Gov. Earl Ray Tomblin's plan for changes in the state's prison system has unanimously passed the Senate Finance Committee and could be voted on by the full Senate on Thursday.
The bill to try to ease crisis-level crowding in state prisons and regional jails was only briefly discussed before passing Monday.
According to projections, the reforms will halt growth in the state's prisons, saving about $115 million over the next five years. The bill calls for a reinvestment of $25 million over the next five years for expanded post-release supervision and drug treatment programs.
The reforms aren't expected to substantially decrease the current prison population.
The bill's provisions for early release for non-violent offenders and relaxed punishments for probation violators are likely to be debated in the House of Delegates.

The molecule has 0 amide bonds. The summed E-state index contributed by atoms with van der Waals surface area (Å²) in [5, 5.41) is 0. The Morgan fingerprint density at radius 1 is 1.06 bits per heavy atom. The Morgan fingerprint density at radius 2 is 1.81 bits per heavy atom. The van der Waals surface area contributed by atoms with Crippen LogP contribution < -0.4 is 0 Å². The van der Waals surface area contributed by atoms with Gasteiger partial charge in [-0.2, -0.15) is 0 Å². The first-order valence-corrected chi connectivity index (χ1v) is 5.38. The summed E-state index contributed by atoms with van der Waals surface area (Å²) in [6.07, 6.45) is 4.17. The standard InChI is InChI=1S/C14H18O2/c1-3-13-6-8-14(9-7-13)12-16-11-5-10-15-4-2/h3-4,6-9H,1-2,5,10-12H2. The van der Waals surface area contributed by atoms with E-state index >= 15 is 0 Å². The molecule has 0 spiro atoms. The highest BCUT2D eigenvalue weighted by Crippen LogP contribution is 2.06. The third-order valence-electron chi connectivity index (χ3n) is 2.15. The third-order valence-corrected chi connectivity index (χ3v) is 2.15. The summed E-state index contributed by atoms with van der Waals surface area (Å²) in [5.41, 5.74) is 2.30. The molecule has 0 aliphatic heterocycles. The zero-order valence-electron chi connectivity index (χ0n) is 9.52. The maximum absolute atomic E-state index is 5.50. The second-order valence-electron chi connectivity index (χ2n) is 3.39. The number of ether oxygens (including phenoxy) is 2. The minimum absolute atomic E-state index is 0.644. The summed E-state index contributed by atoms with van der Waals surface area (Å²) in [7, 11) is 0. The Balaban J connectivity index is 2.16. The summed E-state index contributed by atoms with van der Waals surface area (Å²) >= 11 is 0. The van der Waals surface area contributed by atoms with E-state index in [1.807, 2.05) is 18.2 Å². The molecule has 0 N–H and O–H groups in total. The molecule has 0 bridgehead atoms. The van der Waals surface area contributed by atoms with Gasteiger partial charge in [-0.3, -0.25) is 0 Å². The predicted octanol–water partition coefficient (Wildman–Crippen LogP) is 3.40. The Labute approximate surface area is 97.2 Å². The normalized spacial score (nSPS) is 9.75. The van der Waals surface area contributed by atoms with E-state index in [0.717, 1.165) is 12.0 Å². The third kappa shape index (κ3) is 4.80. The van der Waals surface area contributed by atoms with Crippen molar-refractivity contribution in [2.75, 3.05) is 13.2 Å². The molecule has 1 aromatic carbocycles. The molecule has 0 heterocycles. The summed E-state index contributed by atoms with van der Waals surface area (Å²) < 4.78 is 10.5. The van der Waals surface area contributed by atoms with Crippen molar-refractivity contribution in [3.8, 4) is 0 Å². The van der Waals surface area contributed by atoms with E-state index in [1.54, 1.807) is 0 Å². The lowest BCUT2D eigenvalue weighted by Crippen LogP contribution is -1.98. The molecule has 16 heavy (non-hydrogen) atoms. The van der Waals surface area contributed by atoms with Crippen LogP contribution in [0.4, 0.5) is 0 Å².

Senate Majority Leader John Unger, D-Berkeley, who also sits on the finance committee, asked Joe Garcia, deputy counsel for Tomblin, if the Supreme Court anticipates it will need more money in the future to comply with the requirements of the legislation.
The bill requires the State Supreme Court administrator to assemble a committee to collect information about the progress of judicial reform measures and deliver an annual report to the governor and Legislature.
Unger was concerned that, while the Supreme Court currently says it does not need additional personnel to fulfill those duties, the need may arise in the future.
Under the state constitution, the Legislature and governor must approve any budget submitted by the State Supreme Court. Appropriations to the high court can only be increased, never reduced.
"Whatever they ask for, we've got to give them," Unger said. "I want some assurance we're not going to see increases because it's in their budget."
In response to Unger's question, members of the governor's staff sent a text message to representatives from the Supreme Court, who assured Unger there would be no need for any additional personnel, now or in the future.